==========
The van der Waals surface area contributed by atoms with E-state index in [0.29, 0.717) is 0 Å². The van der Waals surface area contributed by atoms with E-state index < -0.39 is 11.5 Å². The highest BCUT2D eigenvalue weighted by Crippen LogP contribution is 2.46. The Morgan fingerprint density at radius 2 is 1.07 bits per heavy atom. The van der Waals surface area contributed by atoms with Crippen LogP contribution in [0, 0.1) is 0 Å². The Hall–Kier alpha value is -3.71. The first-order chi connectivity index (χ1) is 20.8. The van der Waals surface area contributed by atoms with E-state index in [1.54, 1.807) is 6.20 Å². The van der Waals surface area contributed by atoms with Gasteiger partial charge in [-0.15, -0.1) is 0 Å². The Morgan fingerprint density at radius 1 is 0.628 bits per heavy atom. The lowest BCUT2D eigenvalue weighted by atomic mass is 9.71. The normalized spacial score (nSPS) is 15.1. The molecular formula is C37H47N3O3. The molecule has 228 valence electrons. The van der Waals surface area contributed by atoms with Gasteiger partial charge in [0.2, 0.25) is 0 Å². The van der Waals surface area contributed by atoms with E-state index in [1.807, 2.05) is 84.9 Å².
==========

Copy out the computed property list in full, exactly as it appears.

The van der Waals surface area contributed by atoms with E-state index in [0.29, 0.717) is 0 Å². The van der Waals surface area contributed by atoms with E-state index < -0.39 is 11.5 Å². The highest BCUT2D eigenvalue weighted by Crippen LogP contribution is 2.46. The Morgan fingerprint density at radius 2 is 1.07 bits per heavy atom. The van der Waals surface area contributed by atoms with Crippen LogP contribution in [0, 0.1) is 0 Å². The Hall–Kier alpha value is -3.71. The first-order chi connectivity index (χ1) is 20.8. The van der Waals surface area contributed by atoms with E-state index in [1.54, 1.807) is 6.20 Å². The van der Waals surface area contributed by atoms with Gasteiger partial charge in [-0.15, -0.1) is 0 Å². The Morgan fingerprint density at radius 1 is 0.628 bits per heavy atom. The lowest BCUT2D eigenvalue weighted by atomic mass is 9.71. The normalized spacial score (nSPS) is 15.1. The molecular formula is C37H47N3O3. The molecule has 228 valence electrons. The van der Waals surface area contributed by atoms with Gasteiger partial charge in [0.2, 0.25) is 0 Å². The van der Waals surface area contributed by atoms with E-state index in [1.807, 2.05) is 84.9 Å².